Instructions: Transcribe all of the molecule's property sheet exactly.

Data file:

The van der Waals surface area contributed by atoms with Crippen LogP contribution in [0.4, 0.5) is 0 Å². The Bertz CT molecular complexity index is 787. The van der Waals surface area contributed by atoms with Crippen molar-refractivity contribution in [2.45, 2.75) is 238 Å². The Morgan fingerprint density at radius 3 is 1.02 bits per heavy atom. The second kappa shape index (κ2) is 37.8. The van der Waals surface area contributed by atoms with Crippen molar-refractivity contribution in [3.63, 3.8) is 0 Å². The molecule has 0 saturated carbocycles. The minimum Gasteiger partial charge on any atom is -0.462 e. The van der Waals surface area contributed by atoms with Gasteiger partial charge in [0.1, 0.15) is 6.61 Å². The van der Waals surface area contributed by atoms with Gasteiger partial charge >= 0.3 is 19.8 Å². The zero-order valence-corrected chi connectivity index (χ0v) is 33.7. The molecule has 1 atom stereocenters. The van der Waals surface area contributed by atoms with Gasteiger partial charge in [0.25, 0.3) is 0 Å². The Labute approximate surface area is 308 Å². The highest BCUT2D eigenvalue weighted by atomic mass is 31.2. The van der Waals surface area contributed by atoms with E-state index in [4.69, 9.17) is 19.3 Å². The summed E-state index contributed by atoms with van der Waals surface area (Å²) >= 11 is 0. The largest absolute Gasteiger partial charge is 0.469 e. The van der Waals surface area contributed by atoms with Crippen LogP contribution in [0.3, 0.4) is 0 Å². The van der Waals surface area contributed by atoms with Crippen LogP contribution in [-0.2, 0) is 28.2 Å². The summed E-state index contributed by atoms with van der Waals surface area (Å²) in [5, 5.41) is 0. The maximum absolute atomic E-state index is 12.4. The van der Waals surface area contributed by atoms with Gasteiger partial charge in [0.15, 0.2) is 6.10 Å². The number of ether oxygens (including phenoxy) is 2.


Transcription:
The van der Waals surface area contributed by atoms with Crippen LogP contribution in [0.4, 0.5) is 0 Å². The Bertz CT molecular complexity index is 787. The van der Waals surface area contributed by atoms with Crippen molar-refractivity contribution in [2.45, 2.75) is 238 Å². The Morgan fingerprint density at radius 3 is 1.02 bits per heavy atom. The second kappa shape index (κ2) is 37.8. The van der Waals surface area contributed by atoms with Crippen molar-refractivity contribution in [3.63, 3.8) is 0 Å². The molecule has 0 saturated carbocycles. The minimum Gasteiger partial charge on any atom is -0.462 e. The van der Waals surface area contributed by atoms with Gasteiger partial charge in [0.1, 0.15) is 6.61 Å². The van der Waals surface area contributed by atoms with Gasteiger partial charge >= 0.3 is 19.8 Å². The zero-order valence-corrected chi connectivity index (χ0v) is 33.7. The molecule has 1 atom stereocenters. The van der Waals surface area contributed by atoms with Gasteiger partial charge in [0.25, 0.3) is 0 Å². The Labute approximate surface area is 308 Å². The highest BCUT2D eigenvalue weighted by atomic mass is 31.2. The van der Waals surface area contributed by atoms with E-state index in [4.69, 9.17) is 19.3 Å². The summed E-state index contributed by atoms with van der Waals surface area (Å²) >= 11 is 0. The largest absolute Gasteiger partial charge is 0.469 e. The van der Waals surface area contributed by atoms with Crippen LogP contribution in [0.3, 0.4) is 0 Å². The van der Waals surface area contributed by atoms with Crippen LogP contribution in [-0.2, 0) is 28.2 Å². The summed E-state index contributed by atoms with van der Waals surface area (Å²) in [5, 5.41) is 0. The maximum absolute atomic E-state index is 12.4. The van der Waals surface area contributed by atoms with Gasteiger partial charge in [0.15, 0.2) is 6.10 Å². The number of ether oxygens (including phenoxy) is 2.